Gabriella Macari, managing director, says her father planted Pinot Meunier in the 1990s because he wanted to work with all of the traditional varieties of Champagne. “Given our cool-climate growing region, he knew sparkling was something that he wanted to focus on in the future,” she says. “My parents were completely captivated by Champagne and wanted to know for themselves what each grape would bring to a potential blend.” And, unlike Pinot Noir, there’s an “element of lively spice” that makes Pinot Meunier unique, she says.
Of course, cultivating Pinot Meunier isn’t always a walk in the park. “It is difficult to grow given our humid climate — similar to Pinot Noir, with thin skins,” says Joe Macari, vineyard manager. “However, it’s looking great so far this year, as we’ve had a hot and dry summer.”
Disease and rot can also be an issue. Viv Thomson, owner of Best’s Wines in Australia, notes that most Pinot varieties are susceptible to botrytis, due to their tight clusters.
In Australia, varietal Pinot Meunier is formerly known as Millers Burgundy and has been gaining popularity since the middle of the 20th century. Thomson credits its rise to Australian wine drinkers’ increasing sophistication.
Best’s’ Pinot Meunier is dry-farmed and vinified with small amounts of whole bunches, which are hand-plunged, fermented warm, and left on the skins for up to two weeks before basket pressing. It’s aged for eight to nine months in small, French oak barriques.
While global production is relatively small, especially compared to power players like Pinot Noir, varietal Pinot Meunier offers curious drinkers top quality at considerable value.
“From a consumer point of view, this is a fun variety to learn about and can enhance your vinous prowess,” says Pink, noting that some tasters even mistake varietal Pinot Meunier for top-tier Burgundy. Opening consumers’ minds to the variety, whether at events, in tasting rooms, or in restaurants, is the first step. “Wine pairing events are where the big “aha! moments come into focus,” Pink says. “Chefs typically are excited to work with it in tasting menus and winemaker events as it offers an opportunity for their creativity to shine.”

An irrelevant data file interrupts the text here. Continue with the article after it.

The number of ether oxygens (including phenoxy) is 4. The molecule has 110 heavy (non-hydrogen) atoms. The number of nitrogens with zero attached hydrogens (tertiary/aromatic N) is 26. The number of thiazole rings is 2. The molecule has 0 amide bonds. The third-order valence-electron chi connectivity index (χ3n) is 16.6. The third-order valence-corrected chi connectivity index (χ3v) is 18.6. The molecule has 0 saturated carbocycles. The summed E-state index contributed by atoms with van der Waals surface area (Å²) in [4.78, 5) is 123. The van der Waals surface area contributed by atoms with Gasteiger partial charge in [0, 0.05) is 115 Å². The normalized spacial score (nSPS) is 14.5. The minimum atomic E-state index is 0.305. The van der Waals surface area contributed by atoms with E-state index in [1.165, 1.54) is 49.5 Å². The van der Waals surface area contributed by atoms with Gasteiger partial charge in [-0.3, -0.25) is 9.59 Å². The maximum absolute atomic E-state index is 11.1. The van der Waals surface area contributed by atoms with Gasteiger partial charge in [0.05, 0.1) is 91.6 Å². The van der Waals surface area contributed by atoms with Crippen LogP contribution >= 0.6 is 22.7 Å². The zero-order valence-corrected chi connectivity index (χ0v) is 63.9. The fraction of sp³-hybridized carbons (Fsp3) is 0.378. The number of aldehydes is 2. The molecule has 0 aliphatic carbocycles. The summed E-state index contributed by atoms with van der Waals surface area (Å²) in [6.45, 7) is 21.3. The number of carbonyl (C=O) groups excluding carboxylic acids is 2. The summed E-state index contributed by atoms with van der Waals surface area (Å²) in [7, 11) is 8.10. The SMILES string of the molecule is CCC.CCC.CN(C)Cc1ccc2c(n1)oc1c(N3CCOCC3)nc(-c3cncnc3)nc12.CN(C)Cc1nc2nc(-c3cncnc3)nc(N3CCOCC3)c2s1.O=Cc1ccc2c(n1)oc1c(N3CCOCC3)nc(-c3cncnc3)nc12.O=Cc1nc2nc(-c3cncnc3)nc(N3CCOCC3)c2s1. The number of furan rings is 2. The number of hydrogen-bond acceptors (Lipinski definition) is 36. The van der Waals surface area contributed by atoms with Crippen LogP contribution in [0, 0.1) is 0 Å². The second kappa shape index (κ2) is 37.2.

And it’s generally crowd-pleasing, Thomson says. “I had a customer come to our cellar door once and told me that he had opened a bottle of our Pinot Meunier the previous evening and when he looked around it was gone,” she says. “To me, that says it all.”
Four Varietal Pinot Meuniers to Try
Owner Viv Thomson describes Best’s varietal Pinot Meunier as pale-pigmented and soft, with delicate tannins and easy drinkability. Average price: $75.
“Our interpretation of Pinot Meunier is a light-bodied, elegant wine with raspberry and rose petal aromas that tantalize and scintillate the palate while finishing up with firm acidity,” says co-founder Ernie Pink. Average price: $32.
Teutonic Wine Company’s production focuses on cooler-climate varieties from dry-farmed sites in the heart of Oregon wine country. Its Pinot Meunier shows flavors of juicy berries and tart red fruit, marked by a lingering finish. Average price: $36.
Weingut Darting’s varietal Pinot Meunier is sustainably farmed and comes from Germany’s Pfalz region. On the palate, the wine is round, easy-drinking, and red-fruited. Ten to 20 percent new oak is used during vinification. Average price: $21.